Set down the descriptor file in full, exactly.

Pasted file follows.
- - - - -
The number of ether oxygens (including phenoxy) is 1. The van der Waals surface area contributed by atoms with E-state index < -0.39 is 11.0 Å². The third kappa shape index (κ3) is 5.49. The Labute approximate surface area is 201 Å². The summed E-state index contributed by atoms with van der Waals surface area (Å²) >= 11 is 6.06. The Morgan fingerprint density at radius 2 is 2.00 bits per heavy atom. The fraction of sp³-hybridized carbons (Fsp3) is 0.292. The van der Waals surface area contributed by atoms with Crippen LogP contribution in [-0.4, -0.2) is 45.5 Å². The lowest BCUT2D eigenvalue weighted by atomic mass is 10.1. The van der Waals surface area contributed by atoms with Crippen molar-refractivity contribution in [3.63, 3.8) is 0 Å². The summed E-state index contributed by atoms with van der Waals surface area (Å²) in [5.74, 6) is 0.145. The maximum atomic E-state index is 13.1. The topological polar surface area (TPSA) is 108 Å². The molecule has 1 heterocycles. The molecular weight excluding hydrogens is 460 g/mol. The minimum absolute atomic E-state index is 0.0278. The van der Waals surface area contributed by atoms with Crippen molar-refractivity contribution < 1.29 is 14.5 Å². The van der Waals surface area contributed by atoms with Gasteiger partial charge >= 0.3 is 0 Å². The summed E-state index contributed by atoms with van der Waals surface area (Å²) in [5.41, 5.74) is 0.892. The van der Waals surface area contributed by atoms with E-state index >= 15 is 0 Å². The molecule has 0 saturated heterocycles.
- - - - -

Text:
The number of ether oxygens (including phenoxy) is 1. The van der Waals surface area contributed by atoms with E-state index < -0.39 is 11.0 Å². The third kappa shape index (κ3) is 5.49. The Labute approximate surface area is 201 Å². The summed E-state index contributed by atoms with van der Waals surface area (Å²) >= 11 is 6.06. The Morgan fingerprint density at radius 2 is 2.00 bits per heavy atom. The fraction of sp³-hybridized carbons (Fsp3) is 0.292. The van der Waals surface area contributed by atoms with Crippen LogP contribution in [-0.4, -0.2) is 45.5 Å². The lowest BCUT2D eigenvalue weighted by atomic mass is 10.1. The van der Waals surface area contributed by atoms with Crippen molar-refractivity contribution in [3.63, 3.8) is 0 Å². The summed E-state index contributed by atoms with van der Waals surface area (Å²) in [5.74, 6) is 0.145. The maximum atomic E-state index is 13.1. The topological polar surface area (TPSA) is 108 Å². The molecule has 1 heterocycles. The molecular weight excluding hydrogens is 460 g/mol. The minimum absolute atomic E-state index is 0.0278. The van der Waals surface area contributed by atoms with Crippen molar-refractivity contribution < 1.29 is 14.5 Å². The van der Waals surface area contributed by atoms with Gasteiger partial charge >= 0.3 is 0 Å². The summed E-state index contributed by atoms with van der Waals surface area (Å²) in [5.41, 5.74) is 0.892. The van der Waals surface area contributed by atoms with E-state index >= 15 is 0 Å². The molecule has 0 saturated heterocycles.